Amazon set the economic development world on fire in September when it announced its intent to build a second headquarters in North America. Cities hoping to win Amazon’s bid, including Atlanta, recently sent their proposals to the company. Promising as many as 50,000 six-figure jobs and as much as $5 billion in investment, applicants are coming up with a lot of creative ideas to attract Amazon’s attention.
Tucson, Arizona, for example, sent Amazon a 21-foot-tall cactus, reportedly to let Amazon founder and CEO Jeff Bezos know that “We have room for you to grow here.” Birmingham, Alabama, is placing giant Amazon delivery boxes around the city encouraging residents to post a photo of themselves with the boxes using the hashtag #bringAtoB. Georgia isn’t above the fray with the innovative PR stunts. Metro Atlanta’s own city of Stonecrest has offered to carve out 345 acres of its boundaries to create the City of Amazon if the retailer picks Georgia.
Amazon’s relocation is a serious business decision and publicity stunts and PR campaigns are not going to sway the company’s decision — political and economic realities will. As the number-one state for business and with a willingness to create lucrative economic incentive packages, experts expect Atlanta’s application to be competitive for Amazon’s new headquarters, but there is a key metric where we fall short.
Buried inside the request for proposal released by Amazon is a site selection requirement that “The Project requires a compatible cultural and community environment for its long-term success. This includes the presence and support of a diverse population … .” For technology companies like Amazon, this means being supportive of immigration and welcoming to their diverse workforce.
Over the past several legislative sessions, Georgia hasn’t proven itself to meet this “compatible cultural and community environment.” Fights over issues like the Religious Freedom Restoration Act, bilingual ballots, non-citizen driver’s licenses and the prospect of a battle over Confederate monuments undermine the positive economic development attributes Georgia has to offer.
Some may dismiss this as hyperbole, but in the competition for billions in economic investment the concern is real and it is acute. Canadian cities like Toronto and Vancouver are actively advertising Canada’s progressive immigration system and inclusive environment in their pitches to Amazon. A spokeswoman for Toronto’s bid recently told CNN, “Our open immigration policies make it easier for companies to gain access to global talent, and our inclusive and tolerant society makes Canada and the Toronto region a top choice for international students.”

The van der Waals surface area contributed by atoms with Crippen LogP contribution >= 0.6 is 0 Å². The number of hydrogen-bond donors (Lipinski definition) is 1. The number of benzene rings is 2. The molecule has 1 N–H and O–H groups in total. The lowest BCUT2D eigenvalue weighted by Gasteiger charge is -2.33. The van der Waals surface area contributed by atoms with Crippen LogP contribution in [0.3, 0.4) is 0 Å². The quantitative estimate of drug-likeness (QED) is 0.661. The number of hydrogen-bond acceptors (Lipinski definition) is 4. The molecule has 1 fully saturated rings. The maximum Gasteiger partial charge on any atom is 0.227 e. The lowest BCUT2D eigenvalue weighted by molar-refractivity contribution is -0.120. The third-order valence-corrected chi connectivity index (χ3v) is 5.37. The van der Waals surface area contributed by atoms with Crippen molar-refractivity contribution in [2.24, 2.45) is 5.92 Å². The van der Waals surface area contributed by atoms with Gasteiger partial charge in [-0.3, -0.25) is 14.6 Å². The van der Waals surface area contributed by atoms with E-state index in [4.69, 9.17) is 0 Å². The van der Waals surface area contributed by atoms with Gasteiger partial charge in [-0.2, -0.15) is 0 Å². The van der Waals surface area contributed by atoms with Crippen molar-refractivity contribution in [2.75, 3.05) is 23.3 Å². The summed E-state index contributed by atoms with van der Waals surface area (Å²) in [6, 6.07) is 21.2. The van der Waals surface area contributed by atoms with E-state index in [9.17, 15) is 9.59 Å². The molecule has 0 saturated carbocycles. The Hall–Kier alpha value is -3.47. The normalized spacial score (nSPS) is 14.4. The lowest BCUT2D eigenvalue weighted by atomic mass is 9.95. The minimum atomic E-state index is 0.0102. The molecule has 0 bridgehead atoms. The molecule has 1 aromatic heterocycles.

Atlanta still has a lot going for it and it should still be considered a potential finalist for Amazon’s investment; but, we need to be proactive. Toronto can’t shorten its brutal winters to improve quality of life, but Georgia can be a more compatible, cultural and community fit by welcoming diverse populations, particularly immigrants.
Georgia also has outsized influence on the immigration debate before Congress. Three members of the Georgia Congressional delegation, Representatives Doug Collins, R-Gainesville; Karen Handel, R-Roswell; and Hank Johnson, D-Lithonia, sit on the powerful House Judiciary Committee that has jurisdiction over immigration reform. Georgia is one of the states best positioned to lead the effort for compassionate and comprehensive immigration reform.
Georgia’s House Judiciary Committee members can make an immediate impression on Amazon by brokering a compromise on the DREAM Act. Amazon’s CEO Jeff Bezos has signed two letters to Congress supporting the Deferred Action for Childhood Arrivals (DACA) program, and has met directly with President Trump to discuss immigration reform proposals. What Bezos and other tech company’s CEOs know is that, if Congress does not act to protect DACA recipients by March 5, 2018, some 24,200 Georgians and 800,000 people nationwide will begin losing their deportation protections and will be forced out of the American workforce.
Courting Amazon by leading the charge on DACA has very little political downside. Some 86 percent of all Americans and 80 percent of all Republicans support giving Dreamers the chance to stay in the United States permanently. The ancillary benefit of improving Georgia’s competitiveness for large economic investment makes it even more compelling.
Early next year, Amazon will make a decision on where to invest $5 billion. When that decision comes down, we don’t want to second-guess whether we could have done more to win. Georgia’s elected leaders need to address all aspects of Amazon’s RFP, not just the site selection and economic ones. Showcasing a little Southern hospitality by welcoming all people to Georgia could be the difference-maker.